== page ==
South Africa’s freight rail volumes plummet – now lower than 15 years ago

South Africa’s freight rail volumes have plummeted over the last five years and are now much lower than in 2008.

Sarah Truen, an independent regulatory economist with expertise in the South African rail sector, said South Africa’s rail freight sector is facing a crisis of operational efficiency.

In July 2023, she said that in the bulk mineral corridors, reduced rail capacity prevented South Africa from benefiting from mineral price booms.

“The general freight rail business is experiencing massive operational disruptions, and the shift in freight transportation to the road is causing substantial infrastructure damage,” she said.

Truen’s concerns are nothing new. Mining companies have long requested interventions to improve Transnet’s performance.

The deterioration of Transnet’s rail corridors has forced miners to transport their minerals to South Africa’s ports via trucks.

The Reserve Bank estimated that transporting coal to Richards Bay via rail costs around $11 per tonne, while trucking costs companies roughly $70 per ton.

Despite the huge price difference, Transnet’s poor rail operations leave miners with no choice but to transport their products using trucks.

Many miners use trucks to transport their produce to Maputo in Mozambique to avoid using Transnet’s rail infrastructure and delays at South African ports.

This has put South Africa’s mining industry, which contributes over R200 billion to GDP, at risk.

In its interim results presentation, Kumba Iron Ore said it had lost R6 billion from Transnet inefficiencies alone in the first six months of the year.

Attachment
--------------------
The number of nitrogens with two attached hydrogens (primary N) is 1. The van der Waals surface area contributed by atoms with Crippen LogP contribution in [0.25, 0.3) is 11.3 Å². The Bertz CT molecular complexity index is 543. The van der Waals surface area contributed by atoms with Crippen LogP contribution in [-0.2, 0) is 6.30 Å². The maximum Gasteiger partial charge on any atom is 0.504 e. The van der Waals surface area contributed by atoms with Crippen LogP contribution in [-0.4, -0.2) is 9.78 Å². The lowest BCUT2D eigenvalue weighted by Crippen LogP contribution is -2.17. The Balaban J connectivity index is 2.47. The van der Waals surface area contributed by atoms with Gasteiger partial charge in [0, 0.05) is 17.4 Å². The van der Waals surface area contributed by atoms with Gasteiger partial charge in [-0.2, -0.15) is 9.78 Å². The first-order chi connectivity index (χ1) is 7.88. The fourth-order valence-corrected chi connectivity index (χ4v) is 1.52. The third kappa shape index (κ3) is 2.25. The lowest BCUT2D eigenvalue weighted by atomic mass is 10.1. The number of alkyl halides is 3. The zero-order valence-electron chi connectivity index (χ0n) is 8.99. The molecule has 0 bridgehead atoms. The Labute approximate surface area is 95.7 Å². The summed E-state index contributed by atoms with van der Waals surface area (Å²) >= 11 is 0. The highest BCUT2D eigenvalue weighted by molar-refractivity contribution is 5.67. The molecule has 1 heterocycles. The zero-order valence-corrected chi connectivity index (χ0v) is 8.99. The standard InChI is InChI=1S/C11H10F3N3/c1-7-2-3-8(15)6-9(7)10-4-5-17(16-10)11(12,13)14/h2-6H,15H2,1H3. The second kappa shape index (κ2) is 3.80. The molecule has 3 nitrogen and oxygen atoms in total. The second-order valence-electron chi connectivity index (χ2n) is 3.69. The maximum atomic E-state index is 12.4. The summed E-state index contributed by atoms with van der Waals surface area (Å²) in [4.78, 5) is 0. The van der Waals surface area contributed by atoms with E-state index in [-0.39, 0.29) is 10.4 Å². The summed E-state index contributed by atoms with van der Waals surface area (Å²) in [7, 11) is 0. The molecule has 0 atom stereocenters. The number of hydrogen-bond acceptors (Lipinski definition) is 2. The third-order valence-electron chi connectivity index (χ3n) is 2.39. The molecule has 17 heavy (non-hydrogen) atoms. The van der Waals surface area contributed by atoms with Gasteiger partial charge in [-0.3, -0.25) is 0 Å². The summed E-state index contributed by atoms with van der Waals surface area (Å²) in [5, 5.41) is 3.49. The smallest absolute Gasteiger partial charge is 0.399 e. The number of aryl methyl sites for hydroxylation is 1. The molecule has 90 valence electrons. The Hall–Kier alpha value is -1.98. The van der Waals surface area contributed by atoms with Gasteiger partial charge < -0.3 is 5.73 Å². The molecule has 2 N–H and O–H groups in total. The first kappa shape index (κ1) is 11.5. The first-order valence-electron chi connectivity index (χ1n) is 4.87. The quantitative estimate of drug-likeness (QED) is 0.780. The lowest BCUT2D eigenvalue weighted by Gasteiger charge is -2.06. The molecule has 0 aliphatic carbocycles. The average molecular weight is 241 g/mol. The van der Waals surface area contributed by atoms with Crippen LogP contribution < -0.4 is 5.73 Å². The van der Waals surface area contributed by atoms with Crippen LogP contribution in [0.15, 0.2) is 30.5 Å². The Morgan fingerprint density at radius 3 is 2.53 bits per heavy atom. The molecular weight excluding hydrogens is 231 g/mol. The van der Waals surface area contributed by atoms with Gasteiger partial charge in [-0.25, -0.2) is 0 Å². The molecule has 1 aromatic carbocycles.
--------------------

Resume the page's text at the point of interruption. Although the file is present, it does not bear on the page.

It was also forced to cut its iron production in South Africa over the next three years to ensure its output does not exceed Transnet’s declining capacity to transport the mineral via rail for export.

Kumba’s iron ore stockpiles had grown to 9 million tons by September due to the rail bottlenecks, resulting in the company running out of space to store the mineral.

It said it now expects to end 2023 with production of between 35 and 36 million tons, down from the previous forecast of 35 to 37 million tons.

Kumba CEO Mpumi Zikhalala said ongoing logistics constraints have continued to place significant pressure on their value chain.

The persistent logistics problems have resulted in a 15% decrease in iron ore railed to port since 2019, Kumba said.

Kumba’s parent company, Anglo American, said they would ramp up production once the transport capacity was available.

These are not isolated events, which means Transnet’s troubles and lower freight rail volumes are hurting mining companies and the South African economy.

The chart below shows the rise and fall of South African freight rail volumes over the last fifteen years.